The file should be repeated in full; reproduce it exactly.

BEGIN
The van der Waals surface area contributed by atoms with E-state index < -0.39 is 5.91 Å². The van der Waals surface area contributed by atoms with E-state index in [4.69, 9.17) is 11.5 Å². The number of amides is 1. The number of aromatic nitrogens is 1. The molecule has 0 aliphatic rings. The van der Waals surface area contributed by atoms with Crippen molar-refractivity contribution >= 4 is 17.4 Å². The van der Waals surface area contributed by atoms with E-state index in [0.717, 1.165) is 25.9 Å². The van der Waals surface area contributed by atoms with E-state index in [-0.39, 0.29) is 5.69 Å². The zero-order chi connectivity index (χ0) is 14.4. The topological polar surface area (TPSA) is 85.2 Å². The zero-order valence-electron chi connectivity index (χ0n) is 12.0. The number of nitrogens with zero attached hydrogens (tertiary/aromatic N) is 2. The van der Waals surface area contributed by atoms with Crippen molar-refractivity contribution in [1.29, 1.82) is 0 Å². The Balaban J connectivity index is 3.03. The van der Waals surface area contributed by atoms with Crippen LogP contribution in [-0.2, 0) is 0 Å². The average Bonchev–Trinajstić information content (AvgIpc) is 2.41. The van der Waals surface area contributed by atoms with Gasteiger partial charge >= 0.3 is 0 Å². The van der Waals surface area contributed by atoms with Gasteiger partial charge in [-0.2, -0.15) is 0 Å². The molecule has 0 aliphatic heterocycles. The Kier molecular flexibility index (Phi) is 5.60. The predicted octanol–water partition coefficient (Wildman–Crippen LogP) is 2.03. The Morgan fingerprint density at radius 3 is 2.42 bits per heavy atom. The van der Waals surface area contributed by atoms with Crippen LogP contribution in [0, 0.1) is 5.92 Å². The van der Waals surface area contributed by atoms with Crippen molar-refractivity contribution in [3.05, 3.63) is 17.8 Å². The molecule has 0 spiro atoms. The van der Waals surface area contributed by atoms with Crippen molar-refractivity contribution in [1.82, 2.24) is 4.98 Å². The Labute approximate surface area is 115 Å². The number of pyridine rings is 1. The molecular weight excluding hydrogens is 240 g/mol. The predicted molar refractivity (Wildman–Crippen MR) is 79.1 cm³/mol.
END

The van der Waals surface area contributed by atoms with E-state index < -0.39 is 5.91 Å². The van der Waals surface area contributed by atoms with E-state index in [4.69, 9.17) is 11.5 Å². The number of amides is 1. The number of aromatic nitrogens is 1. The molecule has 0 aliphatic rings. The van der Waals surface area contributed by atoms with Crippen molar-refractivity contribution >= 4 is 17.4 Å². The van der Waals surface area contributed by atoms with E-state index in [0.717, 1.165) is 25.9 Å². The van der Waals surface area contributed by atoms with E-state index in [-0.39, 0.29) is 5.69 Å². The zero-order chi connectivity index (χ0) is 14.4. The topological polar surface area (TPSA) is 85.2 Å². The zero-order valence-electron chi connectivity index (χ0n) is 12.0. The number of nitrogens with zero attached hydrogens (tertiary/aromatic N) is 2. The van der Waals surface area contributed by atoms with Crippen molar-refractivity contribution in [1.29, 1.82) is 0 Å². The Balaban J connectivity index is 3.03. The van der Waals surface area contributed by atoms with Crippen LogP contribution in [-0.2, 0) is 0 Å². The average Bonchev–Trinajstić information content (AvgIpc) is 2.41. The van der Waals surface area contributed by atoms with Gasteiger partial charge >= 0.3 is 0 Å². The van der Waals surface area contributed by atoms with Gasteiger partial charge in [-0.2, -0.15) is 0 Å². The molecule has 0 aliphatic heterocycles. The Kier molecular flexibility index (Phi) is 5.60. The predicted octanol–water partition coefficient (Wildman–Crippen LogP) is 2.03. The Morgan fingerprint density at radius 3 is 2.42 bits per heavy atom. The van der Waals surface area contributed by atoms with Crippen LogP contribution in [0, 0.1) is 5.92 Å². The van der Waals surface area contributed by atoms with Crippen molar-refractivity contribution in [3.05, 3.63) is 17.8 Å². The molecule has 0 spiro atoms. The van der Waals surface area contributed by atoms with Crippen molar-refractivity contribution in [1.82, 2.24) is 4.98 Å². The Labute approximate surface area is 115 Å². The number of pyridine rings is 1. The molecular weight excluding hydrogens is 240 g/mol. The predicted molar refractivity (Wildman–Crippen MR) is 79.1 cm³/mol.